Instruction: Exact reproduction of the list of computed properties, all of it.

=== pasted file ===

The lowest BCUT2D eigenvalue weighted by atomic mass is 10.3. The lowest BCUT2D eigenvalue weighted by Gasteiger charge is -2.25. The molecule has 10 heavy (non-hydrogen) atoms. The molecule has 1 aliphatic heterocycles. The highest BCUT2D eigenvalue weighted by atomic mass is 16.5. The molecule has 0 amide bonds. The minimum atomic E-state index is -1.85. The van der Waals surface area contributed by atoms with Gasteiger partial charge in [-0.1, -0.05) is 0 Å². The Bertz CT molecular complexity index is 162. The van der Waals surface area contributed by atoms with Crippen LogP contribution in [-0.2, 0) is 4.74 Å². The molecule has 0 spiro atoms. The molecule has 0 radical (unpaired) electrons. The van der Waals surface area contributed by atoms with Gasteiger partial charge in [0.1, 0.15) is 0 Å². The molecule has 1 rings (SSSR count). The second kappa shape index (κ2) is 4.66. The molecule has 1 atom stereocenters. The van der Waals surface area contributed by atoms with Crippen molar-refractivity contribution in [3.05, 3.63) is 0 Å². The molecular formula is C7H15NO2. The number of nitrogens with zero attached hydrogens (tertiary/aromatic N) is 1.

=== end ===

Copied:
The lowest BCUT2D eigenvalue weighted by atomic mass is 10.3. The lowest BCUT2D eigenvalue weighted by Gasteiger charge is -2.25. The molecule has 10 heavy (non-hydrogen) atoms. The molecule has 1 aliphatic heterocycles. The highest BCUT2D eigenvalue weighted by atomic mass is 16.5. The molecule has 0 amide bonds. The minimum atomic E-state index is -1.85. The van der Waals surface area contributed by atoms with Gasteiger partial charge in [-0.1, -0.05) is 0 Å². The Bertz CT molecular complexity index is 162. The van der Waals surface area contributed by atoms with Crippen LogP contribution in [-0.2, 0) is 4.74 Å². The molecule has 0 spiro atoms. The molecule has 0 radical (unpaired) electrons. The van der Waals surface area contributed by atoms with Gasteiger partial charge in [0.1, 0.15) is 0 Å². The molecule has 1 rings (SSSR count). The second kappa shape index (κ2) is 4.66. The molecule has 1 atom stereocenters. The van der Waals surface area contributed by atoms with Crippen molar-refractivity contribution in [3.05, 3.63) is 0 Å². The molecular formula is C7H15NO2. The number of nitrogens with zero attached hydrogens (tertiary/aromatic N) is 1.